Looks like we should wire with "pipe" !

Discussion in 'Electrical Forum discussion & Blog' started by ballvalve, Jun 17, 2012.

  1. ballvalve

    ballvalve General Engineering Contractor

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    northfork, california
    The skin effect is quite interesting, And perhaps it means we get better voltage transfer with stranded wire.



    http://en.wikipedia.org/wiki/Skin_effect ........ Quite an interesting article about electricity.
  2. BobL43

    BobL43 DIY Senior Member

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    I don't deal much with high voltages, at least anything above 460VAC, but I always was under the impression that the skin effect is mostly at very high Kilovolts on power transmission lines. Silly me. And at my age, all those formulas just give me a headache.
    Last edited: Jun 18, 2012
  3. hj

    hj Moderator & Master Plumber Staff Member

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    That is why high voltage conductors ARE basically 'pipe'. You would not like to try to wire a house with copper tubing, and the benefit would be so minimal, that you might not even be able to measure it.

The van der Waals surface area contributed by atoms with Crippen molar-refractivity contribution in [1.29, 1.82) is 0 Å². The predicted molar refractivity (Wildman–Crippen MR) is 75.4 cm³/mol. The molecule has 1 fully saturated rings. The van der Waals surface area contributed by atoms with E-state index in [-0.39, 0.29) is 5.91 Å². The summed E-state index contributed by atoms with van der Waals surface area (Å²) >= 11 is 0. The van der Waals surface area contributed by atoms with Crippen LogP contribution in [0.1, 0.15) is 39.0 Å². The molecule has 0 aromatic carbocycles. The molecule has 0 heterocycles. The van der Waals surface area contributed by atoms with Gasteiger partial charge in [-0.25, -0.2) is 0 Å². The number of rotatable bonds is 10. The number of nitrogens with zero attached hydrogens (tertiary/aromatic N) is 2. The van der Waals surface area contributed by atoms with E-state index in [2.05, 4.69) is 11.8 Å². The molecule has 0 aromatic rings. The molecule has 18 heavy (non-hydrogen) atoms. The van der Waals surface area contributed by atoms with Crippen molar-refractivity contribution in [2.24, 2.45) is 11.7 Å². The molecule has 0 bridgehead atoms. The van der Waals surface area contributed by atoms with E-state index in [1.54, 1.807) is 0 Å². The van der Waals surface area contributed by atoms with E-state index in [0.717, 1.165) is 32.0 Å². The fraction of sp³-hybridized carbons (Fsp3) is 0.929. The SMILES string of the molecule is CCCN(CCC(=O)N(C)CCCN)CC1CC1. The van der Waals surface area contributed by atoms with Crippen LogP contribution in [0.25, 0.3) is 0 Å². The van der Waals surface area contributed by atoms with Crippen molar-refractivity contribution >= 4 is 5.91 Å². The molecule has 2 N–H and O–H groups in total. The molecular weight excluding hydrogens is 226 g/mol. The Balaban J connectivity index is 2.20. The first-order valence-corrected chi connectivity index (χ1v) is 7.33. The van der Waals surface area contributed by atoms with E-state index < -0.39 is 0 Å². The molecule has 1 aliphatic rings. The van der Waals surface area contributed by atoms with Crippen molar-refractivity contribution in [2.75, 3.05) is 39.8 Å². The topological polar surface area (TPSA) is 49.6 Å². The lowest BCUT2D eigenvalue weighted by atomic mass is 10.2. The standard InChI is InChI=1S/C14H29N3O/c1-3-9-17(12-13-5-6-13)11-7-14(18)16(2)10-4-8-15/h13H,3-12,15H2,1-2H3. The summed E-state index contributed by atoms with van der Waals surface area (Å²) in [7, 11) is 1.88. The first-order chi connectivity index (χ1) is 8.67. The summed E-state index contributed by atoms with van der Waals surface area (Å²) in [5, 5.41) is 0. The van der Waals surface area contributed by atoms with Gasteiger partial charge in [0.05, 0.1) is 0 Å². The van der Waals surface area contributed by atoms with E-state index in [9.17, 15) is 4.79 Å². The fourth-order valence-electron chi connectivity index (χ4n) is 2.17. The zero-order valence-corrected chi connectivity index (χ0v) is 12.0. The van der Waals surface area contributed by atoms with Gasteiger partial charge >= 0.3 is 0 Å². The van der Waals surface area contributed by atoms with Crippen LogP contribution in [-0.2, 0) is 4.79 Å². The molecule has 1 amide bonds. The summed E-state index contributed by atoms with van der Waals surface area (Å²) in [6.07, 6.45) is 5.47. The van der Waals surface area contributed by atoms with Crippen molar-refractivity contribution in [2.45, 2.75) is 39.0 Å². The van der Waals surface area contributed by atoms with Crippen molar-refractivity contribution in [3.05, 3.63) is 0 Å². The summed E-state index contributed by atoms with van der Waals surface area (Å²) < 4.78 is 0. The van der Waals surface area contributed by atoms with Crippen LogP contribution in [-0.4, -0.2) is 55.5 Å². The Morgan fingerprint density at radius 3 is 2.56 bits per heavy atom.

Last edited: Jun 18, 2012
  4. jwelectric

    jwelectric Electrical Contractor/Instructor

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    The use of metal pipes and “skin effects” can cause the metal raceway to become energized.

    The biggest problem with skin effects comes from frequencies not the amount of voltages. The higher the frequency the farther out the conductor the current flows. This is the reason we are required to bond both ends of a metal raceway that contains the grounding electrode conductor. Although lightning is a DC event it comes at very high frequencies.
  5. BobL43

    BobL43 DIY Senior Member

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    Ahem; is that last sentence what we would call an oxymoron? Like a Little Giant?;) does that happen frequently? You mean it is ziggy DC?
  6. jwelectric

    jwelectric Electrical Contractor/Instructor

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    The easy way to think about it is the level of voltage from beginning to end of the event varies from low to very high repeatedly and at a very high rate of speed between peak to peak thus a high frequency.
  7. jadnashua

    jadnashua Retired Defense Industry Engineer xxx

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    Lightning is often on/off (think squarewave) so it can approximate a very high frequency, but it's all DC (with a very high speed switch rate!). It looks continuous, but it isn't.
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